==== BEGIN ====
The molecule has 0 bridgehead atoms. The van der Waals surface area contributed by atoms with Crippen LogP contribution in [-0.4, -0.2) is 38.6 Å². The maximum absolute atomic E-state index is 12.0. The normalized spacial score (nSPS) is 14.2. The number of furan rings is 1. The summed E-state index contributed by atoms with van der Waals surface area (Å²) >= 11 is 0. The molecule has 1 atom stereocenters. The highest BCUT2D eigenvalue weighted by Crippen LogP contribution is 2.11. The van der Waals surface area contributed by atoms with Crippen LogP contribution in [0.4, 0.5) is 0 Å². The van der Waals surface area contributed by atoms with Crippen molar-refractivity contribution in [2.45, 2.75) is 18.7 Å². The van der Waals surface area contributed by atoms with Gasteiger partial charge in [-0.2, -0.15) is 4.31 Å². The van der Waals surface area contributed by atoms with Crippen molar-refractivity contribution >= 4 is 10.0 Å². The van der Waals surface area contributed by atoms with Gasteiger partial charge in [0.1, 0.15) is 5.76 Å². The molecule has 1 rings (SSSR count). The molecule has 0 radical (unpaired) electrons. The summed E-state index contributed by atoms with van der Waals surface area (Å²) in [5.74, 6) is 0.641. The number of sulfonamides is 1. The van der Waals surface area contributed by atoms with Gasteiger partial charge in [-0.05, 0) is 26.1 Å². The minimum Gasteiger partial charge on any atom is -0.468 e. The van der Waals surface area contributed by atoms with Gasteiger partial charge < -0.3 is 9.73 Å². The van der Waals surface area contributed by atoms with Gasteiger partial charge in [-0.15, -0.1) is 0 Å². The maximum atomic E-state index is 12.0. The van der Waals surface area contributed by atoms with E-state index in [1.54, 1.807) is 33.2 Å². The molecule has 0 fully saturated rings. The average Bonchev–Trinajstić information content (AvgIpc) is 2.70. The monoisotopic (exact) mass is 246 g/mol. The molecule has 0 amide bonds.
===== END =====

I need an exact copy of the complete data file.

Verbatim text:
The molecule has 0 bridgehead atoms. The van der Waals surface area contributed by atoms with Crippen LogP contribution in [-0.4, -0.2) is 38.6 Å². The maximum absolute atomic E-state index is 12.0. The normalized spacial score (nSPS) is 14.2. The number of furan rings is 1. The summed E-state index contributed by atoms with van der Waals surface area (Å²) >= 11 is 0. The molecule has 1 atom stereocenters. The highest BCUT2D eigenvalue weighted by Crippen LogP contribution is 2.11. The van der Waals surface area contributed by atoms with Crippen LogP contribution in [0.4, 0.5) is 0 Å². The van der Waals surface area contributed by atoms with Crippen molar-refractivity contribution in [2.45, 2.75) is 18.7 Å². The van der Waals surface area contributed by atoms with Gasteiger partial charge in [-0.2, -0.15) is 4.31 Å². The van der Waals surface area contributed by atoms with Crippen molar-refractivity contribution >= 4 is 10.0 Å². The van der Waals surface area contributed by atoms with Gasteiger partial charge in [0.1, 0.15) is 5.76 Å². The molecule has 1 rings (SSSR count). The molecule has 0 radical (unpaired) electrons. The summed E-state index contributed by atoms with van der Waals surface area (Å²) in [5.74, 6) is 0.641. The number of sulfonamides is 1. The van der Waals surface area contributed by atoms with Gasteiger partial charge in [-0.05, 0) is 26.1 Å². The minimum Gasteiger partial charge on any atom is -0.468 e. The van der Waals surface area contributed by atoms with Gasteiger partial charge < -0.3 is 9.73 Å². The van der Waals surface area contributed by atoms with Gasteiger partial charge in [-0.15, -0.1) is 0 Å². The maximum atomic E-state index is 12.0. The van der Waals surface area contributed by atoms with E-state index in [1.54, 1.807) is 33.2 Å². The molecule has 0 fully saturated rings. The average Bonchev–Trinajstić information content (AvgIpc) is 2.70. The monoisotopic (exact) mass is 246 g/mol. The molecule has 0 amide bonds.